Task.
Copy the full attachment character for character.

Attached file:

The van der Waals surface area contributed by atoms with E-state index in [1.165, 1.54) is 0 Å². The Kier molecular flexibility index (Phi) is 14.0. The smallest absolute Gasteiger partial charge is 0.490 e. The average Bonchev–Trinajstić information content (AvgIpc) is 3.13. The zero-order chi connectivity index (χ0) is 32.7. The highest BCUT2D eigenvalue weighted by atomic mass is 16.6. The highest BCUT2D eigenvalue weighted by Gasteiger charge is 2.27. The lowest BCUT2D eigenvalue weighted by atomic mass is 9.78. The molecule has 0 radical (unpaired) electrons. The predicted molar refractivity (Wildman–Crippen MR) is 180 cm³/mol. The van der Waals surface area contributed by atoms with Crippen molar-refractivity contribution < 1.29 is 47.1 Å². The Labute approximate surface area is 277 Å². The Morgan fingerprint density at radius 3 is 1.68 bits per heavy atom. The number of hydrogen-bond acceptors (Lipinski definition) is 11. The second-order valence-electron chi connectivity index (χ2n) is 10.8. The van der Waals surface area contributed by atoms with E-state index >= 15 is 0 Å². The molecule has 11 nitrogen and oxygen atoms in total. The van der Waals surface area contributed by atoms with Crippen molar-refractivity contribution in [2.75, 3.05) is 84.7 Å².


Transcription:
The van der Waals surface area contributed by atoms with E-state index in [1.165, 1.54) is 0 Å². The Kier molecular flexibility index (Phi) is 14.0. The smallest absolute Gasteiger partial charge is 0.490 e. The average Bonchev–Trinajstić information content (AvgIpc) is 3.13. The zero-order chi connectivity index (χ0) is 32.7. The highest BCUT2D eigenvalue weighted by atomic mass is 16.6. The highest BCUT2D eigenvalue weighted by Gasteiger charge is 2.27. The lowest BCUT2D eigenvalue weighted by atomic mass is 9.78. The molecule has 0 radical (unpaired) electrons. The predicted molar refractivity (Wildman–Crippen MR) is 180 cm³/mol. The van der Waals surface area contributed by atoms with Crippen molar-refractivity contribution < 1.29 is 47.1 Å². The Labute approximate surface area is 277 Å². The Morgan fingerprint density at radius 3 is 1.68 bits per heavy atom. The number of hydrogen-bond acceptors (Lipinski definition) is 11. The second-order valence-electron chi connectivity index (χ2n) is 10.8. The van der Waals surface area contributed by atoms with E-state index >= 15 is 0 Å². The molecule has 11 nitrogen and oxygen atoms in total. The van der Waals surface area contributed by atoms with Crippen molar-refractivity contribution in [2.75, 3.05) is 84.7 Å².